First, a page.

Do modern conflicts create different medical needs?

Bruria Adini, Robert Cohen, Adi Givon, Irina Radomislensky, Michael Wiener, Kobi Peleg

Research output: Contribution to journalArticlepeer-review

1 Scopus citations


Purposes: This study involved analysis of (a) type of injuries and medical services used by military casualties in 3 conflicts and (b) medical needs of military and civilian casualties from the 2006 conflict. Basic Procedures: Military casualties from 3 conflicts and military and civilian casualties from the 2006 conflict were analyzed. Casualties were compared in relation to type of injury, length of stay (LOS), and operating room use (ORU). Main Findings: Hospital LOS of soldiers in many departments decreased while increasing in intensive care unit (ICU). Type of injuries sustained by civilians and military casualties differed significantly. More civilian casualties required admission to ICU. Civilian ORU was higher for orthopedic and otolaryngological procedures. Principal Conclusions: Civilians are less well protected during military conflicts, therefore, more susceptible to certain kind of injuries. Civilian and military casualties during conflicts have different medical needs. Civilians have higher morbidity than soldiers, which result in an increased need for treatment in ICU.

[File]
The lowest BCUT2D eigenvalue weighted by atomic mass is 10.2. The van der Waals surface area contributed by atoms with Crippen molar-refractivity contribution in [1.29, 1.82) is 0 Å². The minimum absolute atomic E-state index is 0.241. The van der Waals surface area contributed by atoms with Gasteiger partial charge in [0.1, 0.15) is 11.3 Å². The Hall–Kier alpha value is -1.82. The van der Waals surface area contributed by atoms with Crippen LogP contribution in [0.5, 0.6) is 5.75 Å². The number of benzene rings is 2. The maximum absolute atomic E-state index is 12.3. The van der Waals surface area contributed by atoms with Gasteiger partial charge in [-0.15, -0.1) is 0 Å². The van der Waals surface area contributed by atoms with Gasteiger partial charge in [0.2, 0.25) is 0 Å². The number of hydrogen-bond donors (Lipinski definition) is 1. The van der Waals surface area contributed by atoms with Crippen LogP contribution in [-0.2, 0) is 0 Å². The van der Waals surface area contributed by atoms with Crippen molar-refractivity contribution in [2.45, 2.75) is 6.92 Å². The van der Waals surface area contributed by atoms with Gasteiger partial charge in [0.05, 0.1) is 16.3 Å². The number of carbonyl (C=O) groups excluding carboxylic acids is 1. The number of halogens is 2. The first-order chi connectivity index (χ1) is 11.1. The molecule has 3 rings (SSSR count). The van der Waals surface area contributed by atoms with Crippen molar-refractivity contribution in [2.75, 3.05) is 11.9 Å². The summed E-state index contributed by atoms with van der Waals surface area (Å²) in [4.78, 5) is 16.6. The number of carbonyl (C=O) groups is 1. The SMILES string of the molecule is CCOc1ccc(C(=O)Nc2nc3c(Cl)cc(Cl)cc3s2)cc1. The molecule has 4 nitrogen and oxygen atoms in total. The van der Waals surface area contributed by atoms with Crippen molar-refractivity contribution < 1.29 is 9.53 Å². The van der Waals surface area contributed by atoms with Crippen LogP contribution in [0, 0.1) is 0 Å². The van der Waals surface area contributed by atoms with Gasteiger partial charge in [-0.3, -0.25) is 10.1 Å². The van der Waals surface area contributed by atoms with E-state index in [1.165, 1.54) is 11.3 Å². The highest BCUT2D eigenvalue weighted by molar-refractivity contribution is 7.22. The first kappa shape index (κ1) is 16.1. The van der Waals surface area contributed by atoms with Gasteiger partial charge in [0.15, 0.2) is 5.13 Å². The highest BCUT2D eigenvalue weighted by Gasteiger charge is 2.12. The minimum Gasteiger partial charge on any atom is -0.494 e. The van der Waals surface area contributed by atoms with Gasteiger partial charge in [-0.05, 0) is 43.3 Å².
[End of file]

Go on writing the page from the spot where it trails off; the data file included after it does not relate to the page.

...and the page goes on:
Original languageEnglish
Pages (from-to)965-971
Number of pages7
JournalAmerican Journal of Emergency Medicine
Issue number9
StatePublished - 1 Nov 2011
Externally publishedYes

ASJC Scopus subject areas

  • Emergency Medicine


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